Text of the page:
At the turn of the century, Barbican (or the Barbican Centre as they used to be known back then) were going through some big changes. They’d always been known as an extraordinary classical music venue and now they were pushing to become known for their contemporary music programme.
Our working relationship began through the London Jazz Festival, we then worked on their own regular jazz series, for which we did the series branding and publicity designs.
As the Barbican team started developing festivals and world music events, they asked us to work on those too. More to come on that work in a future journal entry.
Within a few years, there was a regular enough programme of events for them to need their own listings brochure. For a year or so we used a fairly generic approach, an abstract image (that we generated in-house) that evoked a sense of the music; it was designed not to offend anyone. We used the term ‘music’, because nobody, who doesn’t work in it, uses the term ‘contemporary music’.
A year on, the Barbican team were feeling more confident in their audiences and we talked about a change. The building itself was something that the team thought should be celebrated. For an audience that hadn’t ever thought of Barbican as a music venue, the building was an important part of the messaging.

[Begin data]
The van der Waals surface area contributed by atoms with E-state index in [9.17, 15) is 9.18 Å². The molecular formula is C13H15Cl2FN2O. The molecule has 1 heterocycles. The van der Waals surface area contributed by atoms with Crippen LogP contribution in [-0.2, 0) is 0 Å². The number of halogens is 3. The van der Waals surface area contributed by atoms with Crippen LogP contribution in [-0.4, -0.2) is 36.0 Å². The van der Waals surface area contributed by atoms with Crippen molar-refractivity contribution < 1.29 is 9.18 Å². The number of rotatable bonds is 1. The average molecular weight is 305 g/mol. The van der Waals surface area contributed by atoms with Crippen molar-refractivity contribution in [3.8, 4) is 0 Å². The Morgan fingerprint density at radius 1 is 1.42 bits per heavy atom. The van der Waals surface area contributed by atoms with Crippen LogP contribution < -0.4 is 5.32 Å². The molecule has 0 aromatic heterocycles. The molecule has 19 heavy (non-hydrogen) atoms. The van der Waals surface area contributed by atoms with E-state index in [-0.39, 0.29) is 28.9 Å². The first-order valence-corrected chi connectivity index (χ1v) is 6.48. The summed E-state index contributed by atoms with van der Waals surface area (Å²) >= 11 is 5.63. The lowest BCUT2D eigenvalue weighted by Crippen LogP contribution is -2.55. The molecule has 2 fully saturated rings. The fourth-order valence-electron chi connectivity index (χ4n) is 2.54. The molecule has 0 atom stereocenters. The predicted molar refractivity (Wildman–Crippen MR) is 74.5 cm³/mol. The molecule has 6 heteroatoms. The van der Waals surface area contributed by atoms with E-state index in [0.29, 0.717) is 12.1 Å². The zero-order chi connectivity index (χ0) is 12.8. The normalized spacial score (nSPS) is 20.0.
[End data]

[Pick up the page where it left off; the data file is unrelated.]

So, our starting point was to think about an illustration of the building’s exterior.
But we worried that this approach would have a limited lifespan, there are only so many different recognisable views of the building, however iconic. So we began looking at interiors.
There was something about the luxury of the recently renovated interiors that seemed important to the messages about what it is like to see live music in the grand scale of this 2000-seat venue.
But there was something cold about using empty interior shots, even adding audiences didn’t do enough to make it feel like an appealing live music venue so we tried some experiments with patterns and artist images, in this case a very young Amy Winehouse.
A straight publicity shot didn’t seem like the right solution so we looked at ways to put artist images into the context of the building. We hit upon the idea of placing Polaroid images around venue.
The huge advantage of this solution was that we could create templates and slot in the artist image (in Photoshop), this was important because the nature of the music programme meant that many bookings would be made at the last minute.
The important thing for us was that the cover star would be emblematic of the type of person the audience could identify with as a whole, not necessarily the biggest star but the most engaging personality.
We continued to design each edition of the brochure and their covers throughout 2004 and 2005, until the new Barbican brand (which you can see evolving throughout this journal entry) was finalised and the designs were brought in-house.